The UK Air Passenger Duty is unfair
The environment secretary is right: the treasury is wrong. Rt Hon Brian Wilson, Chairman of FlyingMatters, says that the UK Air Passenger Duty is unfair and cannot be seen as a tax on the elite
The UK Environment Secretary, Ed Miliband, recently declared that lower-income people should not be priced out of flying on environmental grounds. The UK Treasury appears to have no such qualms about airborne elitism since the impact of draconian increases in Air Passenger Duty, dressed up in spurious green clothes, will be exactly the one that Mr Miliband has rejected.
The vast majority of us take it for granted that we will, occasionally, be able to afford to visit friends and family in far flung places or go on holiday abroad. It is a remarkable change from just 30 years ago when flying was still the preserve of the elite. It would be unjust and futile to implement policies designed to revert to that position.
The Government’s own figures confirm that the current rises in APD are expected to price over a million and a half people out of flying each year—with the prospect of much more to come.
The fundamental unfairness of these flight tax rises is evidenced by a recent study by the UK National Centre for Social Research, which showed that people on low and middle incomes were most likely to stop flying altogether when prices were forced up, while those on higher incomes simply change to cheaper destinations.
The figures are eye watering. The tax will rise in stages so that by November next year a family of four flying to Jamaica will pay $495 (GBP300) in tax alone, compared with $264 (GBP160) now. The same family will pay $562 (GBP340) in tax to go to Sydney, more than double the current rate.
Research carried out by Populus showed that nearly half the population have loved ones living abroad and that many people combine holidays with visiting friends and family. The research also showed that cost of travel is the main factor in how often they can visit their loved ones abroad.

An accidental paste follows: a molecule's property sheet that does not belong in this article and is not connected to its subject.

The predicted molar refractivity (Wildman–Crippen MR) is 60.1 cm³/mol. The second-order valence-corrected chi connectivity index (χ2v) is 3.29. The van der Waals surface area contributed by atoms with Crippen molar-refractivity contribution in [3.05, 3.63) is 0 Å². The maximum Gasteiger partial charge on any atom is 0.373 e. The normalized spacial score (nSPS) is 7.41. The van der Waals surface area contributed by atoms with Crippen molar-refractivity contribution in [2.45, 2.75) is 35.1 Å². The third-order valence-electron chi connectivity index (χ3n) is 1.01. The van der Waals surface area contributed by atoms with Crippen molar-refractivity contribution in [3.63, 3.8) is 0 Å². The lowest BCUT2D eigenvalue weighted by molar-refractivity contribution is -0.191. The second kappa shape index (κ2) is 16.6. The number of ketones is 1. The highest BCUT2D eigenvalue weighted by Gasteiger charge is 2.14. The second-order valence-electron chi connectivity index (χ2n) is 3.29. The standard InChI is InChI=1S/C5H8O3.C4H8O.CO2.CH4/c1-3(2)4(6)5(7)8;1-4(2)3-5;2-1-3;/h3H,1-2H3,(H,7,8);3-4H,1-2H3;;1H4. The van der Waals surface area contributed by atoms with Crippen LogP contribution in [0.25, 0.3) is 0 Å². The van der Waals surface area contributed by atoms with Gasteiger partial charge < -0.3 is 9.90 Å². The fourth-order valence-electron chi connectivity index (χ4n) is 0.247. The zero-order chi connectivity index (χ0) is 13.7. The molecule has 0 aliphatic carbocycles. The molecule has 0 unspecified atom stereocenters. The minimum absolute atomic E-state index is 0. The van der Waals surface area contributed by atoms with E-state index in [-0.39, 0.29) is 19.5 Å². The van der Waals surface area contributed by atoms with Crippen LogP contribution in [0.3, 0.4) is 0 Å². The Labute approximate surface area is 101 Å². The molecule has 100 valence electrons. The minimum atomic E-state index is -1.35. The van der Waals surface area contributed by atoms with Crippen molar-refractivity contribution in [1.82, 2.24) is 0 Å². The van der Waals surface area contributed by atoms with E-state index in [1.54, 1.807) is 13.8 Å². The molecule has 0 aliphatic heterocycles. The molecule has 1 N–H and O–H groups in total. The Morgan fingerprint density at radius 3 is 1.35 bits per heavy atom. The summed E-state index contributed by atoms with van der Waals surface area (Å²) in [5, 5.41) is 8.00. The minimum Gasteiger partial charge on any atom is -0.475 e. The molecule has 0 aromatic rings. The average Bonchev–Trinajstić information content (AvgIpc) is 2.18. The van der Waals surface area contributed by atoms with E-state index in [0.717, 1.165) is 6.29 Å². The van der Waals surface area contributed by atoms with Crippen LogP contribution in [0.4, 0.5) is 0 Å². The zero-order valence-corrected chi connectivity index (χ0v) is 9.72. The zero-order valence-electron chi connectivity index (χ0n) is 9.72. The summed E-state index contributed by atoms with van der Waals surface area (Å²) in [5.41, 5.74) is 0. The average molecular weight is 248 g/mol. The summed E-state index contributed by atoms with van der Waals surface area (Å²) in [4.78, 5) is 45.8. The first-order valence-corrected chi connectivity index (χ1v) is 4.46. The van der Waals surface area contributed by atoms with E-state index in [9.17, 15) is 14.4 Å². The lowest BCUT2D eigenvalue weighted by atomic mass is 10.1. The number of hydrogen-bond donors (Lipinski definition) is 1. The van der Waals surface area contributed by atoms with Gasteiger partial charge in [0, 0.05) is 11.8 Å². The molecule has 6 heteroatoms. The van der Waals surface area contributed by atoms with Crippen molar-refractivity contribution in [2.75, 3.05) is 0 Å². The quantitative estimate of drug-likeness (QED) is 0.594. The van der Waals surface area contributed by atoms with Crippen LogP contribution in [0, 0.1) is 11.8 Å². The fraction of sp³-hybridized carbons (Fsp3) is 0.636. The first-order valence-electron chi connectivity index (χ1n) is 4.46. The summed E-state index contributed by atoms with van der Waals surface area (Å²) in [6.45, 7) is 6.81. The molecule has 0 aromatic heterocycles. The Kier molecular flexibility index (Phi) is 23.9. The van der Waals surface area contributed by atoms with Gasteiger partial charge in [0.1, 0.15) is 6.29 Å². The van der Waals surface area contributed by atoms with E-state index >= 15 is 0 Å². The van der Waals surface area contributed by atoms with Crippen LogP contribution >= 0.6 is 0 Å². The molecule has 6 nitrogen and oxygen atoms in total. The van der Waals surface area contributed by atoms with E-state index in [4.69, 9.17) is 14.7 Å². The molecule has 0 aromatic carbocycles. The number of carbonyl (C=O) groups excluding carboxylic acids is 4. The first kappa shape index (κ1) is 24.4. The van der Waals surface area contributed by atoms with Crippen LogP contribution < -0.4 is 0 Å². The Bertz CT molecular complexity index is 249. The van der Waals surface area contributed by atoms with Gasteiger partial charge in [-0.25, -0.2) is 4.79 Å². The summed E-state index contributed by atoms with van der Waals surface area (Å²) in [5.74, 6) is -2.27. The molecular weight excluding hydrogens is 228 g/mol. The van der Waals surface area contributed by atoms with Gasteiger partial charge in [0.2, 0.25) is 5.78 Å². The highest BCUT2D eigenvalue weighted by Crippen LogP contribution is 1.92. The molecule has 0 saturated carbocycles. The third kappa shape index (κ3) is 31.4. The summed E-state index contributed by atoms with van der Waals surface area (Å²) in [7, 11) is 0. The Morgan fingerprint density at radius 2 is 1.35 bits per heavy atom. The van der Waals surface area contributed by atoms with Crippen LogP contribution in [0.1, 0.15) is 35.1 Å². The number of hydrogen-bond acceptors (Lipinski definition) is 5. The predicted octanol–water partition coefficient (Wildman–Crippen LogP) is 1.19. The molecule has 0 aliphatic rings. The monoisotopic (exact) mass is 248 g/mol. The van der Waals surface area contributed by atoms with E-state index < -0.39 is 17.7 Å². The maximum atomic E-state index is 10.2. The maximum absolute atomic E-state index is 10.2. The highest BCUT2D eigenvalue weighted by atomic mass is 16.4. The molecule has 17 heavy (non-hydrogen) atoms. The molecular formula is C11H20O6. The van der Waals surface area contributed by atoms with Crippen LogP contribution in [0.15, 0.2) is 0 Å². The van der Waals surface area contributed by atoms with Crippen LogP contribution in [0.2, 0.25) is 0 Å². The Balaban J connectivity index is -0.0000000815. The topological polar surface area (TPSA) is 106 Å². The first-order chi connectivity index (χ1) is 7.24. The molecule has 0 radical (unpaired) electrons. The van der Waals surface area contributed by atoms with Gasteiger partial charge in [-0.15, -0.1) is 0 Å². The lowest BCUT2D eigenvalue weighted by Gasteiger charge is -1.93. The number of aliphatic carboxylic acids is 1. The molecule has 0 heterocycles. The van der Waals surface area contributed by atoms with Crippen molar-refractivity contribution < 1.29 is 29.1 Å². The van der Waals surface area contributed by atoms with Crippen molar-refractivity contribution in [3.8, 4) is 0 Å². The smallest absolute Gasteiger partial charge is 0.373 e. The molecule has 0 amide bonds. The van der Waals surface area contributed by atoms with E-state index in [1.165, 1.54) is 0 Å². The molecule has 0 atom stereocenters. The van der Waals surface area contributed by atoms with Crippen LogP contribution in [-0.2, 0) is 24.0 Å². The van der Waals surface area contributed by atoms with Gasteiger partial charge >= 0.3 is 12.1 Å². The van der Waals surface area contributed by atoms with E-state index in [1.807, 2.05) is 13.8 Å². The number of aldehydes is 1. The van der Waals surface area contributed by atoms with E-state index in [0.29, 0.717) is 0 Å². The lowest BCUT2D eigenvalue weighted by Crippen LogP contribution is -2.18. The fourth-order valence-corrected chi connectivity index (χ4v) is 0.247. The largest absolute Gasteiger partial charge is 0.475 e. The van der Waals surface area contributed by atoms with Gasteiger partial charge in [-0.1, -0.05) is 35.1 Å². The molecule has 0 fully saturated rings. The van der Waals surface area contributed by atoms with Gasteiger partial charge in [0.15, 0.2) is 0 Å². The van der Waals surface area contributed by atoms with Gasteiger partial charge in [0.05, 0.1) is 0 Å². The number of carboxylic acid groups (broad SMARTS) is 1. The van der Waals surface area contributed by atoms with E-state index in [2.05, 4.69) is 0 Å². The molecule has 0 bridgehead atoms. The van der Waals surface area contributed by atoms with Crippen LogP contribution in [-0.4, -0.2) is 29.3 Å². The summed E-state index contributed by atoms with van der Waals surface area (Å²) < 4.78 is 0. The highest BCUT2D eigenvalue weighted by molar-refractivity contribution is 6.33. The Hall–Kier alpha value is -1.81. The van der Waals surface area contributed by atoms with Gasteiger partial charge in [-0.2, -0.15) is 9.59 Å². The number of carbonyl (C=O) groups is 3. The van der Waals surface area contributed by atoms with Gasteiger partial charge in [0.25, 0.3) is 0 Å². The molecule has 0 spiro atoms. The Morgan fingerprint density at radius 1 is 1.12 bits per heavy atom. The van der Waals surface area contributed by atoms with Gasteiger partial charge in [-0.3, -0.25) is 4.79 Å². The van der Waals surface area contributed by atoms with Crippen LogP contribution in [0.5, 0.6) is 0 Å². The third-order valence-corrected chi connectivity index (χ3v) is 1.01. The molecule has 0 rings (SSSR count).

And what of those parts of the world which rely heavily on UK tourism to support their economies? Kenya, Sri Lanka, the Caribbean, to name a few. There is real fear that the cost of flying to these countries will put off so many visitors that their economies will be badly hit.
If the blatant unfairness were not enough, the tax is completely ineffective in environmental terms. APD is not hypothecated for environmental purposes. It doesn’t go towards research to reduce emissions either in aviation or other industries, whereas the aviation industry already spends more than $4.1 billion (GBP2.5 billion) a year on research and development to reduce its climate impact.
The UK is out of step on this issue given progress on the Emissions Trading Scheme (ETS) at EU level and the focus at the Copenhagen Summit in December on securing the inclusion of aviation in a global scheme to address its climate impact. Unilateral action by the UK government will cause economic pain for no environmental gain.
There is no economic or environmental justification for this socially regressive measure. As the UK public realise that the doors to the world are beginning to close for a large number of them, they may well express their disapproval at the ballot box. This time, the Environment Secretary is right and the Treasury is wrong.